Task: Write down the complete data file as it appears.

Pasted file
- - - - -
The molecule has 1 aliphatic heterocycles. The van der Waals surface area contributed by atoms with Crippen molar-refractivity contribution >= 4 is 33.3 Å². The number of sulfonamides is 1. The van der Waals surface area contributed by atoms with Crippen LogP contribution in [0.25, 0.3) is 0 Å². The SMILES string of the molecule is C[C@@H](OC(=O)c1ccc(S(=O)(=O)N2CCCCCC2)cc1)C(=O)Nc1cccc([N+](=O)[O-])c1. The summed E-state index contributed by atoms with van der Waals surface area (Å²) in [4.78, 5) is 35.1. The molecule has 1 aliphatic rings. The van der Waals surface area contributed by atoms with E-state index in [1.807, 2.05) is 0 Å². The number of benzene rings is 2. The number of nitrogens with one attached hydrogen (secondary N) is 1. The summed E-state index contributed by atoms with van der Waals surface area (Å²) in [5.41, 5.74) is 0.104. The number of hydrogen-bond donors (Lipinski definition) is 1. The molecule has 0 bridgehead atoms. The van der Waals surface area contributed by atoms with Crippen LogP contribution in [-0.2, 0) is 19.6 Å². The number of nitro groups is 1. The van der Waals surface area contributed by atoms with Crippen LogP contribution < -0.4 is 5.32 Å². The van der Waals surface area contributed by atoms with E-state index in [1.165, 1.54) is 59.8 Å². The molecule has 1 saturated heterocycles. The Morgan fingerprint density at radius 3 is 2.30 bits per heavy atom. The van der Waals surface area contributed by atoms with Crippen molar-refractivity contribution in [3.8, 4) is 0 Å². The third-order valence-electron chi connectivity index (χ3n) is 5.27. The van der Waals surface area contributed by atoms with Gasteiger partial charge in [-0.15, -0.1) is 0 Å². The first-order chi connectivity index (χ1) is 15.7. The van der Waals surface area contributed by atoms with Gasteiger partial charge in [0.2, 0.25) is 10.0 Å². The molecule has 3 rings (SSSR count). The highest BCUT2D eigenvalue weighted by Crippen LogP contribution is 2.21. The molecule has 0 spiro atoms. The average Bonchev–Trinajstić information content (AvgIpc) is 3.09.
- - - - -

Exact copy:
The molecule has 1 aliphatic heterocycles. The van der Waals surface area contributed by atoms with Crippen molar-refractivity contribution >= 4 is 33.3 Å². The number of sulfonamides is 1. The van der Waals surface area contributed by atoms with Crippen LogP contribution in [0.25, 0.3) is 0 Å². The SMILES string of the molecule is C[C@@H](OC(=O)c1ccc(S(=O)(=O)N2CCCCCC2)cc1)C(=O)Nc1cccc([N+](=O)[O-])c1. The summed E-state index contributed by atoms with van der Waals surface area (Å²) in [4.78, 5) is 35.1. The molecule has 1 aliphatic rings. The van der Waals surface area contributed by atoms with E-state index in [1.807, 2.05) is 0 Å². The number of benzene rings is 2. The number of nitrogens with one attached hydrogen (secondary N) is 1. The summed E-state index contributed by atoms with van der Waals surface area (Å²) in [5.41, 5.74) is 0.104. The number of hydrogen-bond donors (Lipinski definition) is 1. The molecule has 0 bridgehead atoms. The van der Waals surface area contributed by atoms with Crippen LogP contribution in [-0.2, 0) is 19.6 Å². The number of nitro groups is 1. The van der Waals surface area contributed by atoms with Crippen LogP contribution < -0.4 is 5.32 Å². The van der Waals surface area contributed by atoms with E-state index in [1.165, 1.54) is 59.8 Å². The molecule has 1 saturated heterocycles. The Morgan fingerprint density at radius 3 is 2.30 bits per heavy atom. The van der Waals surface area contributed by atoms with Crippen molar-refractivity contribution in [3.8, 4) is 0 Å². The third-order valence-electron chi connectivity index (χ3n) is 5.27. The van der Waals surface area contributed by atoms with Gasteiger partial charge in [-0.15, -0.1) is 0 Å². The first-order chi connectivity index (χ1) is 15.7. The van der Waals surface area contributed by atoms with Gasteiger partial charge in [0.2, 0.25) is 10.0 Å². The molecule has 3 rings (SSSR count). The highest BCUT2D eigenvalue weighted by Crippen LogP contribution is 2.21. The molecule has 0 spiro atoms. The average Bonchev–Trinajstić information content (AvgIpc) is 3.09.